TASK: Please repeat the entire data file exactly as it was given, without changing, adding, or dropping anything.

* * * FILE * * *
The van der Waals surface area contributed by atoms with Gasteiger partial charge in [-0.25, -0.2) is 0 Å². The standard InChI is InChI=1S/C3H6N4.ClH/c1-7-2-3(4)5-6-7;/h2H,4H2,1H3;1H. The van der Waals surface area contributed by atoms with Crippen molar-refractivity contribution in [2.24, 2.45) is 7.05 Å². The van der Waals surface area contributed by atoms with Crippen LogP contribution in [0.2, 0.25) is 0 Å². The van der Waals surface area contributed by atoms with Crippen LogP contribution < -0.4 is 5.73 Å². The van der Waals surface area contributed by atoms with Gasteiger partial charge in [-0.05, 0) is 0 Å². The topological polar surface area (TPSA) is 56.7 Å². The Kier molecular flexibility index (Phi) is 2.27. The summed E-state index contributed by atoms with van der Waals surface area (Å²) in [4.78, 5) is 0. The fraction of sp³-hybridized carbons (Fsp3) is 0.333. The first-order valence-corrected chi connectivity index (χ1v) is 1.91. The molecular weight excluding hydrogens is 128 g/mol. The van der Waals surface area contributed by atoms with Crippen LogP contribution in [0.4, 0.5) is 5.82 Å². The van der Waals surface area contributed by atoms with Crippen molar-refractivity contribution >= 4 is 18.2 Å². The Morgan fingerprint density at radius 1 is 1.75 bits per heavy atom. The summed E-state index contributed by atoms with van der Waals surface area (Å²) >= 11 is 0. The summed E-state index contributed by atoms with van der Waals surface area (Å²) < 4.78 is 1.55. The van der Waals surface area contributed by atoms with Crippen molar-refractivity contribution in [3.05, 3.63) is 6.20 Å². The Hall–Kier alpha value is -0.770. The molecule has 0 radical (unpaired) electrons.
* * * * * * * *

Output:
The van der Waals surface area contributed by atoms with Gasteiger partial charge in [-0.25, -0.2) is 0 Å². The standard InChI is InChI=1S/C3H6N4.ClH/c1-7-2-3(4)5-6-7;/h2H,4H2,1H3;1H. The van der Waals surface area contributed by atoms with Crippen molar-refractivity contribution in [2.24, 2.45) is 7.05 Å². The van der Waals surface area contributed by atoms with Crippen LogP contribution in [0.2, 0.25) is 0 Å². The van der Waals surface area contributed by atoms with Crippen LogP contribution < -0.4 is 5.73 Å². The van der Waals surface area contributed by atoms with Gasteiger partial charge in [-0.05, 0) is 0 Å². The topological polar surface area (TPSA) is 56.7 Å². The Kier molecular flexibility index (Phi) is 2.27. The summed E-state index contributed by atoms with van der Waals surface area (Å²) in [4.78, 5) is 0. The fraction of sp³-hybridized carbons (Fsp3) is 0.333. The first-order valence-corrected chi connectivity index (χ1v) is 1.91. The molecular weight excluding hydrogens is 128 g/mol. The van der Waals surface area contributed by atoms with Crippen LogP contribution in [0.4, 0.5) is 5.82 Å². The van der Waals surface area contributed by atoms with Crippen molar-refractivity contribution >= 4 is 18.2 Å². The Morgan fingerprint density at radius 1 is 1.75 bits per heavy atom. The summed E-state index contributed by atoms with van der Waals surface area (Å²) >= 11 is 0. The summed E-state index contributed by atoms with van der Waals surface area (Å²) < 4.78 is 1.55. The van der Waals surface area contributed by atoms with Crippen molar-refractivity contribution in [3.05, 3.63) is 6.20 Å². The Hall–Kier alpha value is -0.770. The molecule has 0 radical (unpaired) electrons.